His novel Chokher Bali addresses the numerous restrictions in the life of a Bengali Hindu widow, Binodini, and is distinctly Modernist in its exploration of psychological motivations of characters. In the novel, Binodini, who comes to live temporarily in Mahendra and Asha’s family as discussed above, attempts at first to satisfy vicariously her (repressed) desire for love by composing love letters for her friend, the little-educated Asha to send to her husband, Mahendra. Shortly after this, during Asha’s absence from home, Binodini is portrayed as not averse to receiving romantic attention from Mahendra and she creates possibilities for romantic moments as well. However, in the second half of the novel, Tagore depicts her as rejecting Mahendra’s advances, contemptuous of him, and steadfastly in love with his friend Bihari. Following the family’s discovery of Mahendra’s growing attraction for her, she has to leave his household but because of a combination of difficult circumstances, she is obliged to take shelter and travel with him. However, she remains committed to Bihari, and when that man finally encounters her in her travels and proposes marriage, she accepts his love and respect but spares him the social censure of marrying a widow. She offers to engage herself in one of his philanthropic missions instead.
Director Rituparno Ghosh (1963- ), one of the leading contemporary intellectuals and filmmakers from Kolkata, India, is markedly influenced by Tagore as is evident in his sustained use of Tagore’s songs and poems to unfold themes in his films. Ghosh’s canon also reveals a continued interest in women’s issues and rights and more recently a focus on gay sexuality.
His film Chokher Bali departs from Tagore’s original story in two significant ways. First, as addressed above, Ghosh unhesitatingly explores the dimension of passion in Binodini’s life. To do this, he draws on the relationship between Binod and Mahendra, but imbues this relationship with a strong erotic charge. Next, even though he retains and presents Binodini’s romantic interest in Behari, at the close of his Chokher Bali, Binodini is spoken of as having left for an unspecified destination of her choosing. In representing her in this way, unlike in the Tagore text where she spares Bihari social rebuke and yet stays committed to him, Ghosh returns to his investment in women’s rights and autonomy.
However, similar to Tagore’s depiction, in his film, Ghosh represents Binodini as quite the opposite of the generally voiceless and acquiescent traditional Bengali widow. In an early scene of Chokher Bali, she comes across as almost malevolent as she refrains from pouring the water that will help her soi, Ashalata, wash off from her face the soap and excess sindoor—the red powder, worn on the parting, that is the most explicit traditional marker of marriage for Hindus in India. As the bewildered Ashalata pleads for the water with eyes closed, the audience sees an apparently wicked smile flicker over Binodini’s face, but this, of course, could be more than pleasure that Binodini derives from her friend’s pain. Inhabiting a space where all things desirable are withheld from her, despite her youth and remarkable beauty, this gesture could be read as one of Binodini’s first attempts to draw the pampered wife into that unredeemed zone of denial that was the widow’s reality.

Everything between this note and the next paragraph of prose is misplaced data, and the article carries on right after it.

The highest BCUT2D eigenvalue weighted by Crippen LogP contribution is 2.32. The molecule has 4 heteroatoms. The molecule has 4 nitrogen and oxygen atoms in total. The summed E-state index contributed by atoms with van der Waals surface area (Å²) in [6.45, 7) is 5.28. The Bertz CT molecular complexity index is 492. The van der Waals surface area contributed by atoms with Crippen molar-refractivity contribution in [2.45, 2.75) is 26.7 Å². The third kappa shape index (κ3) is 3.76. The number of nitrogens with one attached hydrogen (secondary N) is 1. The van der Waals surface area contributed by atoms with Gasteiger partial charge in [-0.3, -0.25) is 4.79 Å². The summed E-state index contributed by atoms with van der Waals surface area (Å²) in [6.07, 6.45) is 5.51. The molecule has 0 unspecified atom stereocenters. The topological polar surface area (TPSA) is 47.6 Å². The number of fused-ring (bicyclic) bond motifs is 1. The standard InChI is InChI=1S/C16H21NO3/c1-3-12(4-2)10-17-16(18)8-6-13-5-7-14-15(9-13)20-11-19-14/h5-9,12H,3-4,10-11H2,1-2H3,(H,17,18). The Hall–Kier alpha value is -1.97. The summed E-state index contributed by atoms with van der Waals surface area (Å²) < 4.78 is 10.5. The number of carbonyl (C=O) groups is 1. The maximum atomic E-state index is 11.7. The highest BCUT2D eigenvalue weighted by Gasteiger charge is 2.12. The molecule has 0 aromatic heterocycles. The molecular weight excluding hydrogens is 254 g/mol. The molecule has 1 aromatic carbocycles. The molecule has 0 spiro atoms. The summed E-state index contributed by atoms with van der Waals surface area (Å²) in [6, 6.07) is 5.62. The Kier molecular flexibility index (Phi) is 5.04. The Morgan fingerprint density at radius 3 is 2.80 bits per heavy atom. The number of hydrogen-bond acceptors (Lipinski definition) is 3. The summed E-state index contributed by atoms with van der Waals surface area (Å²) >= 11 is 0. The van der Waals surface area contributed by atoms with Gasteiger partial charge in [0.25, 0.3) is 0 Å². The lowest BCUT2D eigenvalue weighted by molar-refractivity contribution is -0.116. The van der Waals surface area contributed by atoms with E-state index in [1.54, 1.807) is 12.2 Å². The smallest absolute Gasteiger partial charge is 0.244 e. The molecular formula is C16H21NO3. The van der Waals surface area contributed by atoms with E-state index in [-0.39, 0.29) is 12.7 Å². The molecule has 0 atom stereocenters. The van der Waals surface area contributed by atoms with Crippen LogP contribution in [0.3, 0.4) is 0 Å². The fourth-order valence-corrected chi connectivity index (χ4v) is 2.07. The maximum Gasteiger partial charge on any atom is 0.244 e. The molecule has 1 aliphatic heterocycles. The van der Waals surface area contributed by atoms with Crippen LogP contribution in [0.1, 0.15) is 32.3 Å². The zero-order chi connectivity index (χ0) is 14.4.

Here Ghosh has Asha occupy the center of the frame, while Binodini is positioned to her side. The scene has us focus on the easy mobility of Asha’s fingers as she quickly soaps and rinses her face while Binodini’s gestures are deliberately presented as slow and meditative, drawing the spectator’s gaze towards her face and its expressions. It is also noteworthy that Asha’s face is often covered in this scene while we are never allowed to lose sight of Binodini’s. Thus even as the framing of the scene situates the privileged wife at the center, it is Binodini, one of the peripheral figures in the scene, who ultimately commands our attention through her expressions and temporary act of denial.
There are, however, other instances in which if not Binodini, then the director himself calls for a crossover into the space of the widow. In this regard, it is important to mention that Rituparno Ghosh is one director who is unhesitating in using key motifs and echoes from Satyajit Ray’s films to help unfold themes in his own. Thus, the picnic scenes in Chokher Bali, in which Binodini swings and Ashalata pushes the swing, cannot fail to remind the viewer of Charu, the female lead and neglected wife of Ray’s film Charulata/The Lonely Wife (1964), based on a short story “Noshtoneer” also by Tagore, whose feet rise progressively farther from the ground as she swings. Soon after, she begins to feel the illicit love for her husband’s cousin, Amal. In a relationship in which there will be no physical consummation, Ray foreshadows for the audience Charu’s emotional and imaginative transgression through the shot of her feet leaving the solid realm of the real.
A quick contextualization of Ray’s Charulata is helpful here. Satyajit Ray (1921-1992) brought international recognition to Bengali cinema. He first received critical acclaim for his Apu Trilogy—Pather Panchali/The Song of the Road, Aparajito/The Unvanquished, and Apur Sansar/The World of Apu—made from the mid to late-1950s. Ray’s later films often focused on the urban middle class with the lure of corruption in city life being a recurrent theme. [See also Note 13]